- Market Analysis – Description of the target market the nonprofit will serve, the needs of that market, the current state of that market and industry outlook, and the opportunities and challenges of serving that market.
- Marketing and Sales Strategies – Description of marketing activities and tactics that will be used to reach your target market, including advertising and public relations plans to promote the nonprofit.
- Management Team – Information about expertise and experience of key members of the organizational team, along with information about members of the board of directors (or what qualities will be sought when developing a board).
- Financial Plan – Critical financial details, including income statements, balance sheets, cash flow statements, grants awarded, large donations, and fundraising plans (if not included in a separate section).
2. Select a business name
A nonprofit’s name can affect how the organization will be perceived, so it’s essential to put a lot of thought into it. After you’ve zeroed in on what you want to call your business, conduct a name search to make sure no other company is already using (or has filed to use) the name. Nonprofits that will operate nationally should do a trademark search, as well, to confirm the name is available in all 50 states.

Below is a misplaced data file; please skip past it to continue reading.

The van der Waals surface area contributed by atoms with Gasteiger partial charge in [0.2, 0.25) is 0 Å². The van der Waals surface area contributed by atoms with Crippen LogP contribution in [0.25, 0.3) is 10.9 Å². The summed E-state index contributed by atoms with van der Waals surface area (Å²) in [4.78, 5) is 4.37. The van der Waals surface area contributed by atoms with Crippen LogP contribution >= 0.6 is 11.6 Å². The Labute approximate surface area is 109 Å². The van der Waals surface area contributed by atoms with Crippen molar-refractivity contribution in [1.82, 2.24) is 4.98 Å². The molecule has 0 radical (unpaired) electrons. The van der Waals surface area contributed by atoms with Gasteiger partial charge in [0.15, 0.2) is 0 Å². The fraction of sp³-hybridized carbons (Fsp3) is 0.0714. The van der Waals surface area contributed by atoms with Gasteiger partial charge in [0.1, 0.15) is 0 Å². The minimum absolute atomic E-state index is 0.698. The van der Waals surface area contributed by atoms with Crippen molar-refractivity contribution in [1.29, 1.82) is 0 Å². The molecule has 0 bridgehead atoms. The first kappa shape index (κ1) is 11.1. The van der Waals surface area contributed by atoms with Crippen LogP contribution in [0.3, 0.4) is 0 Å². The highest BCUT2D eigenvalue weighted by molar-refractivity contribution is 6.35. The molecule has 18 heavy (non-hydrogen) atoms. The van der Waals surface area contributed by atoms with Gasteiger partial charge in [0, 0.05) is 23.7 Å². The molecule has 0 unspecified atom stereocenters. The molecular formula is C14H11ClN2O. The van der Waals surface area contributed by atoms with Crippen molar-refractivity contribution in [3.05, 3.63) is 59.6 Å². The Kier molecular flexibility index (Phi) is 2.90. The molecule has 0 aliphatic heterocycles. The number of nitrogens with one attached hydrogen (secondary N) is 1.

3. Choose your legal structure
Depending on the state in which your nonprofit will be registered, the following business structures chart of legal entity types might be available:
- Nonprofit corporation
- Nonprofit LLC
- Unincorporated nonprofit association
Most nonprofits choose to register as a nonprofit corporation and then seek 501(c)(3) status from the IRS.
As I mentioned earlier, owners of nonprofit corporations receive personal liability protection. To retain that protection, the nonprofit must meet all business compliance requirements.
4. Appoint a board of directors
The legal entity type you choose for your nonprofit may require establishing a board of directors, a group of individuals that will be accountable for overseeing the organization and helping it fulfill its mission. A board should be diverse in its knowledge and strengths. Collectively, board members should bring experience and expertise that will serve to guide all aspects involved in running the nonprofit.